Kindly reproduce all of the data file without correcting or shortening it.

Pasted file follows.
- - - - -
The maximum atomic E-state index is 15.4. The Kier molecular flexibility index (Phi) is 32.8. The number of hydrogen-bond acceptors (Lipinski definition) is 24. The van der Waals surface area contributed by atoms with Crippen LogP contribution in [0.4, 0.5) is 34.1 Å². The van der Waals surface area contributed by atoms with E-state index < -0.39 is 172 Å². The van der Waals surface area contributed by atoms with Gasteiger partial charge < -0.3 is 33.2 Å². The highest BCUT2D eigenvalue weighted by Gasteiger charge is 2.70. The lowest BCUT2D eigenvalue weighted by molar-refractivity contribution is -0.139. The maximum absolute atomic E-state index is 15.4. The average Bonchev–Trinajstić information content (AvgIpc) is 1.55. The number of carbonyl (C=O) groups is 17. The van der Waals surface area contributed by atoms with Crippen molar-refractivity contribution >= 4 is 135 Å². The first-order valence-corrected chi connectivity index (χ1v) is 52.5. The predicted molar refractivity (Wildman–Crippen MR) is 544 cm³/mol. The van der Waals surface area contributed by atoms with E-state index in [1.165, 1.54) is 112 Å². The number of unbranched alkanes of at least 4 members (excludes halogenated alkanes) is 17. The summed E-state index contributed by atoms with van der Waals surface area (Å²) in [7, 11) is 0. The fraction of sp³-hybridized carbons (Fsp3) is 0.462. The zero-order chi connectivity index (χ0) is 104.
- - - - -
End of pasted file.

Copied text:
The maximum atomic E-state index is 15.4. The Kier molecular flexibility index (Phi) is 32.8. The number of hydrogen-bond acceptors (Lipinski definition) is 24. The van der Waals surface area contributed by atoms with Crippen LogP contribution in [0.4, 0.5) is 34.1 Å². The van der Waals surface area contributed by atoms with E-state index < -0.39 is 172 Å². The van der Waals surface area contributed by atoms with Gasteiger partial charge < -0.3 is 33.2 Å². The highest BCUT2D eigenvalue weighted by Gasteiger charge is 2.70. The lowest BCUT2D eigenvalue weighted by molar-refractivity contribution is -0.139. The maximum absolute atomic E-state index is 15.4. The average Bonchev–Trinajstić information content (AvgIpc) is 1.55. The number of carbonyl (C=O) groups is 17. The van der Waals surface area contributed by atoms with Crippen molar-refractivity contribution >= 4 is 135 Å². The first-order valence-corrected chi connectivity index (χ1v) is 52.5. The predicted molar refractivity (Wildman–Crippen MR) is 544 cm³/mol. The van der Waals surface area contributed by atoms with E-state index in [1.165, 1.54) is 112 Å². The number of unbranched alkanes of at least 4 members (excludes halogenated alkanes) is 17. The summed E-state index contributed by atoms with van der Waals surface area (Å²) in [7, 11) is 0. The fraction of sp³-hybridized carbons (Fsp3) is 0.462. The zero-order chi connectivity index (χ0) is 104.